Ceramic Tiles

Ceramic tiles are a type of tile that is typically made from red or white clay and fired in a kiln.


They are similar to porcelain tiles, and while some companies use the terms interchangeably, they are in fact very different. Ceramic is not as dense and has a higher absorption rate, meaning that they are not frost proof (if used outdoors) and may damage more easily than porcelain. However, ceramic tiles are a very popular choice for floors, countertops and walls due to their lower cost. The tile is coated with a special glaze that protects and seals it stopping it from absorbing stains while improving durability. The glaze is also what gives ceramic tiles their colour and pattern.


This type of tile can be favoured with installers due to how easy they are to cut and drill.

Porcelain Tiles

In general, a porcelain tile is harder than a ceramic one and offers greater design flexibility. Although both are made from clay and other natural occurring materials fired in a kiln, the clay used to make a porcelain tile is more refined and purified. It is also fired at a higher temperature and greater pressure, resulting in an extremely dense and hard material.


Porcelain tiles are an ideal product for cold weather climates where freeze/thaw conditions are a concern. Due to its low moisture absorption rate, porcelain is less likely to crack and is more impervious to stains.


Certain factors however do make using porcelain tiles a more difficult DIY project. For example, their density and hardness require the use of a wet saw with a porcelain diamond blade as they are harder to drill & cut.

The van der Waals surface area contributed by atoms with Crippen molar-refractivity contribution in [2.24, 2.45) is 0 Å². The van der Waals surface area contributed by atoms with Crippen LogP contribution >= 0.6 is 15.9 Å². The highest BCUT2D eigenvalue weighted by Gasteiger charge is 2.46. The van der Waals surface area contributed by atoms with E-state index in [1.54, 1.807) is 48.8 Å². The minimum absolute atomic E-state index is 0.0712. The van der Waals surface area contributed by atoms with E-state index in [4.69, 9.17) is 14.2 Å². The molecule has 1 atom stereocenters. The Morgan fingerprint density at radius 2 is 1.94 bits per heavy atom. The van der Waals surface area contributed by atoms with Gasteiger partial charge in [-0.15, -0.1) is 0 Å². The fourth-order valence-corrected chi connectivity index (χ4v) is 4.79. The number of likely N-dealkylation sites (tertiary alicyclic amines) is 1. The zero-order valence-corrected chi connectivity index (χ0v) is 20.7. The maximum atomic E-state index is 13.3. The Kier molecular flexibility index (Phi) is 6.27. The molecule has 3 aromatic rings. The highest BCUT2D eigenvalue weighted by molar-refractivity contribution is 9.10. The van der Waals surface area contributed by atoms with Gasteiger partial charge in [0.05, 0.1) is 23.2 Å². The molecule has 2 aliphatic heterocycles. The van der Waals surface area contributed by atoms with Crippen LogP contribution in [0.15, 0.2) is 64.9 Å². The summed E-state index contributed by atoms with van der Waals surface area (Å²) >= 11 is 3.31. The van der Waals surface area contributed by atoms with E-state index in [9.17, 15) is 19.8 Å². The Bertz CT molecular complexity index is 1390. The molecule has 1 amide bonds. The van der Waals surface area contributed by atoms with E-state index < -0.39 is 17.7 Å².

Natural Stone Tiles

The term “natural stone” refers to a variety of mineral materials including slate, marble, limestone, travertine, granite and sandstone, each of which has slightly different properties. They are usually created by extracting them from quarries and then cutting and polishing. These tiles are beautiful to look at as each one is different and has its own pattern.


Natural stones vary in their absorption rating, determining their suitability for bathroom use. In general, sandstone is the most porous, travertine, limestone and slate have medium absorbency, while granite is relatively waterproof. Polished materials also absorb less water than honed or cleft surfaces. With the exception of granite and some slate, natural stone tiles will need to be treated with a sealing agent periodically to protect their surfaces.

Vinyl Flooring

Vinyl floors are a popular option among homeowners, particularly in kitchen and bathroom applications. A synthetic cousin of linoleum, vinyl flooring is water and stain resistant, versatile and hard wearing.


Vinyl flooring is durable and stands up well to heavy foot traffic. It is comfortable under foot and reduces noise, which can be important for people with kids or pets. It is also less expensive than many other flooring options and is easy to install and maintain. Vinyl flooring comes in a wide range of colours and patterns to match every decor, including a variety of lifelike wood and stone effects. However, they do not stand up well to heavy loads and can be damaged by sharp objects. Also, colours can fade with exposure to too much direct sunlight and floors can be damaged by extreme temperatures.


Vinyl flooring is very straightforward to cut and install, with the luxury ranges fitting together by tongue and groove and there are also some that just butt up against each other. Some also have built in underlay which dampens the noise under foot. This type of flooring can be preferred due to it being slightly warmer to touch than floor tiles.

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